(via the tampon tax and a brief trip to the Amex stadium)
Way back in the 1980’s I wrote to my then local MP Sir Archie Hamilton to ask why tampons were taxed as a luxury item when it was blatantly obvious to the 11-year-old me that this was unfair and that they were not a luxury but a necessity and that this was, therefore, a tax on girls and women. I duly received my hand signed reply, on beautifully thick, House of Commons headed notepaper thanking me for taking an interest in this very important issue. No remedies were suggested and over 3 decades later we are still talking about this ‘tampon tax’. The BBC even has a handy tampon tax calculator that you can use to work out how much you have spent on sanitary products. So far, according to the calculator I have spent about £1500 with just under £150 of VAT.
The UK government currently charges VAT of 5% on period products. This reduced rate was implemented in 2001, by the then Labour government, following a campaign and debates in parliament. In 2015 the then Chancellor George Osbourne announced that, until EU legislation was changed to allow 0% rates, any VAT collected from period products would be donated to ‘women’s health and support charities’.
Whilst this might be regarded as progress, it fails to address wider issues of inequality around the tampon tax, namely, period poverty. Acting on information from local schools, a report by a charity called Freedom4Girls last year found that girls from low-income families in the UK were routinely missing school during their periods because they were unable to afford sanitary protection. Following this, in December last year, there was a protest march and rally in London organised by Amika George who founded the #FreePeriods campaign to try and get the government to provide free sanitary products in schools for girls in receipt of free school meals. This campaign was followed by a stream of media reports on schools and teachers who are routinely providing both food and basic hygiene and sanitary products for pupils whose families cannot afford them. What is more, a survey carried out by the GMB Union this summer found that more than half of school staff are paying out of their own pockets to provide these basic supplies for their students. One of the most recent voices to join the campaign is Girlguiding organisation which is actively campaigning to end period stigma and period poverty.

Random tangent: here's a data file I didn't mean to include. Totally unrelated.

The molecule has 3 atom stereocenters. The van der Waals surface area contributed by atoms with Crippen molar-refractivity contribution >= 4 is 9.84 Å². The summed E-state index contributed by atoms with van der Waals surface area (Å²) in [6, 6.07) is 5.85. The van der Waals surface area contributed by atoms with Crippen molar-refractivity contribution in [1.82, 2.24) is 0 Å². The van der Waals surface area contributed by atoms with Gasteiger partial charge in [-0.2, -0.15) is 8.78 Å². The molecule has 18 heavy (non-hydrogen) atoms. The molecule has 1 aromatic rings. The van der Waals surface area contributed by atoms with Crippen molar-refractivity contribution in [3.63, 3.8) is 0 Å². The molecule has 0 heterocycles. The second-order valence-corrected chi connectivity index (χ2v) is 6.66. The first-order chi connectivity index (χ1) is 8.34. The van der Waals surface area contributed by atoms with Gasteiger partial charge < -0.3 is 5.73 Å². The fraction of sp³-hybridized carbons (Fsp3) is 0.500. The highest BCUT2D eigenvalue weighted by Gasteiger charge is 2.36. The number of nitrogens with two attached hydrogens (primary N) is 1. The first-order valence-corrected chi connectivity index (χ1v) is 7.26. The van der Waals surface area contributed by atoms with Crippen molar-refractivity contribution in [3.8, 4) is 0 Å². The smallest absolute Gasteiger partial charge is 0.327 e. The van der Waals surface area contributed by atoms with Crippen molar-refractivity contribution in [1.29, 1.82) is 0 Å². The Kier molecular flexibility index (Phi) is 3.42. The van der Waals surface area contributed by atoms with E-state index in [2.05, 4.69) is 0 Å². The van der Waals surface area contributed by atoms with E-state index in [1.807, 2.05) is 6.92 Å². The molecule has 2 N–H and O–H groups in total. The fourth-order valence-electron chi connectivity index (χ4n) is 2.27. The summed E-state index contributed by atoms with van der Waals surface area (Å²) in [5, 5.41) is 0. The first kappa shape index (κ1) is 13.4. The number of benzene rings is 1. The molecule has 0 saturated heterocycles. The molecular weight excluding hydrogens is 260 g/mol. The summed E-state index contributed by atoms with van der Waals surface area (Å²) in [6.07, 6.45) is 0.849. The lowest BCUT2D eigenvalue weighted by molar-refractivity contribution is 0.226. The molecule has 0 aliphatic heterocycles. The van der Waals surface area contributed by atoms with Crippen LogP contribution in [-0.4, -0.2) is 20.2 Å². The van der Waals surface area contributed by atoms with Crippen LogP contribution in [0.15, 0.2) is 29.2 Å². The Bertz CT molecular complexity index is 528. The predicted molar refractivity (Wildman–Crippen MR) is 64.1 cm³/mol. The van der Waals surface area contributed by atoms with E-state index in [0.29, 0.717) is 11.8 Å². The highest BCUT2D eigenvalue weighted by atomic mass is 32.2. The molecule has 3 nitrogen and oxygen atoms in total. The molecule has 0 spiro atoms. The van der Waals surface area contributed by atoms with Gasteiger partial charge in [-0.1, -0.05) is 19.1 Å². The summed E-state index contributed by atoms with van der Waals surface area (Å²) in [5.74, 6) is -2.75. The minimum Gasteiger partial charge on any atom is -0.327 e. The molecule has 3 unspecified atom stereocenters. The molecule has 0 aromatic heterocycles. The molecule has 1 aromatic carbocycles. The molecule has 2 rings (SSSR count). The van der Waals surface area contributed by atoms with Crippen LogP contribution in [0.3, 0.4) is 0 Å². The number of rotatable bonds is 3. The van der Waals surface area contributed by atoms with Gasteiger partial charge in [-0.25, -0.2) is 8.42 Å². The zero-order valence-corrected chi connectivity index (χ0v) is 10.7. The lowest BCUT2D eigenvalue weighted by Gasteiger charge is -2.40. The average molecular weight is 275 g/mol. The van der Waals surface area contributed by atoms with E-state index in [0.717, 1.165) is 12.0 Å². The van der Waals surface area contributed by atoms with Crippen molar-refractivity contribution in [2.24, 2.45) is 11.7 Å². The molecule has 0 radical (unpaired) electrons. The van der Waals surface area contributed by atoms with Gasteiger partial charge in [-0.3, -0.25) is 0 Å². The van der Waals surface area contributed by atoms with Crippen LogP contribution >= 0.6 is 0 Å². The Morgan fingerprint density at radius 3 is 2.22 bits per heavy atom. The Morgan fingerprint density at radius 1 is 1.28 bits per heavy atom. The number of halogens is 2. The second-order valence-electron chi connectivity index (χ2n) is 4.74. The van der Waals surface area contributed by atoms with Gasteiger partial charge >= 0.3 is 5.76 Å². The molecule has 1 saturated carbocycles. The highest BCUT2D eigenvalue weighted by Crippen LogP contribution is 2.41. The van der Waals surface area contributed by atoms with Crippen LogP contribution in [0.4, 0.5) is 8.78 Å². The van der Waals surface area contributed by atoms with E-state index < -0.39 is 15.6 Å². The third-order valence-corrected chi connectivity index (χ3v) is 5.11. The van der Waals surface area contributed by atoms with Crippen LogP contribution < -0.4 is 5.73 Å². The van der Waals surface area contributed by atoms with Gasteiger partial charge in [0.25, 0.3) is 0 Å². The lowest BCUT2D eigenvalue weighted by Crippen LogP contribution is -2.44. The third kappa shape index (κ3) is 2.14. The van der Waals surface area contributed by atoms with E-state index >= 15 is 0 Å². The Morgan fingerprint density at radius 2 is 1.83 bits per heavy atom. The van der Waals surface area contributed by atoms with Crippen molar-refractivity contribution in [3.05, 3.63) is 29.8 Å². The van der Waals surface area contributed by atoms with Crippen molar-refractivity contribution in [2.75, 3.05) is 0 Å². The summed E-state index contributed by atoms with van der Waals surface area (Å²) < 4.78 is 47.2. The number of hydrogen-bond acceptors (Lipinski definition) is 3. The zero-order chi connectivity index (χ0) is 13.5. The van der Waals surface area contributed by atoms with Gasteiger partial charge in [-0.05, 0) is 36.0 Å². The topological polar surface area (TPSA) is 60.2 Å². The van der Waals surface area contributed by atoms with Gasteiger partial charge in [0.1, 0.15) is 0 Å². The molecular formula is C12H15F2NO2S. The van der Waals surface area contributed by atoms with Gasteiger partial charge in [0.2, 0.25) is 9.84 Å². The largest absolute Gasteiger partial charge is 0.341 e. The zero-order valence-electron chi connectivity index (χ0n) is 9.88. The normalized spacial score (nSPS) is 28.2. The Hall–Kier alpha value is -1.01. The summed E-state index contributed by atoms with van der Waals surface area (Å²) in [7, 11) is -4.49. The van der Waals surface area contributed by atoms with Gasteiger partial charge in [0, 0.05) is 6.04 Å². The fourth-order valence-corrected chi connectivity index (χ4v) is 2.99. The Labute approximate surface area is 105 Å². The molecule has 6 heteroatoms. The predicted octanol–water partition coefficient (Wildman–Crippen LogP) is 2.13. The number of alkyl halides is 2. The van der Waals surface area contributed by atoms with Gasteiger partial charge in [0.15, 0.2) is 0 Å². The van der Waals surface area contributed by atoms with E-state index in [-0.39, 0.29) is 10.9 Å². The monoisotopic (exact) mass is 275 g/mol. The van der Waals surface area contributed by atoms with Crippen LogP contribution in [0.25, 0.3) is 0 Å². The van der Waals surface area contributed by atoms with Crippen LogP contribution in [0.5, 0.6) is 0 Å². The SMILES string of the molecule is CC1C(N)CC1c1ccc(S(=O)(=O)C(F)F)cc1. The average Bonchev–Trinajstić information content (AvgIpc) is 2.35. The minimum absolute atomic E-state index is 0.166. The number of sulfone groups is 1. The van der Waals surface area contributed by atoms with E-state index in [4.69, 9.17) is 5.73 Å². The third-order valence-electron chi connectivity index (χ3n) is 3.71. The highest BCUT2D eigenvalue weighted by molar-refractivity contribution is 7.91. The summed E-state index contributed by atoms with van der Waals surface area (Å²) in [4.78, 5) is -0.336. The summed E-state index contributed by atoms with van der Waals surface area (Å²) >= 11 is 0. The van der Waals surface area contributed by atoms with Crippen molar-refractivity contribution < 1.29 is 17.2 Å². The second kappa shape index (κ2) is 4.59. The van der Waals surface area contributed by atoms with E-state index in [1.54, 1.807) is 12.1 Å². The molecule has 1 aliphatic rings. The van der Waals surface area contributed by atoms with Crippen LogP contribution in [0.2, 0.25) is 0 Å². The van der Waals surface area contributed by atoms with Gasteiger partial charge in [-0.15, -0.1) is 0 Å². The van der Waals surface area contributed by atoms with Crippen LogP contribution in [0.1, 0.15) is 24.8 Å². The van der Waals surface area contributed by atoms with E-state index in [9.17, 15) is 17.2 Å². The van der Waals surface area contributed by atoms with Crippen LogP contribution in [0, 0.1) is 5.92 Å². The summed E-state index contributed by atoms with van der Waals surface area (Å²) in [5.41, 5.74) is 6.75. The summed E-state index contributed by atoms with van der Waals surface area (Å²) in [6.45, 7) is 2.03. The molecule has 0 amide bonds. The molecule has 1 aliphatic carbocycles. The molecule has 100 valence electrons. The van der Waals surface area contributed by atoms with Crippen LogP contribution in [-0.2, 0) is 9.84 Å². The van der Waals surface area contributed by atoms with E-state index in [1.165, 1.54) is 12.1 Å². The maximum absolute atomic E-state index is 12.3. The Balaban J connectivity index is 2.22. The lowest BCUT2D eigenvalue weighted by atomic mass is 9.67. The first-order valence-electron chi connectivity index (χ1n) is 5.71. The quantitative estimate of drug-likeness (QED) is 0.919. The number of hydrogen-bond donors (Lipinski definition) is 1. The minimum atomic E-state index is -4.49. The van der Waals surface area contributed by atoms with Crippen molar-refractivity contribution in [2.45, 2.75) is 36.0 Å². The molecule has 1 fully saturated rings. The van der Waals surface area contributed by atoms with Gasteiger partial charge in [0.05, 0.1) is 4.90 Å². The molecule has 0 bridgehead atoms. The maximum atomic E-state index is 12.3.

Amike George, from the #freeperiods campaign, argues that the problem of period poverty is exacerbated by the continued stigma around menstruation. Not only are girls having to deal with the lack of essential sanitary products, but they are also having to deal with the consequences of this lack and the fear of being seen to bleed in public. This stigma was, again, highlighted only last week in relation to toilet policies in classrooms that resulted in an 11-year-old girl sitting in ‘blood-soaked clothes’ because she didn’t have a toilet pass and so wasn’t allowed to leave the classroom during lesson time. Not only does this fail to allow for the needs of girls during menstruation, which it should be remembered, is not a medical issue but a routine natural event that does not (usually) require medical intervention, but poverty also becomes an issue when toilet passes are only issued with a Doctors certificate (which can cost £15 in administration fee’s from the local GP).
So how is period poverty being addressed?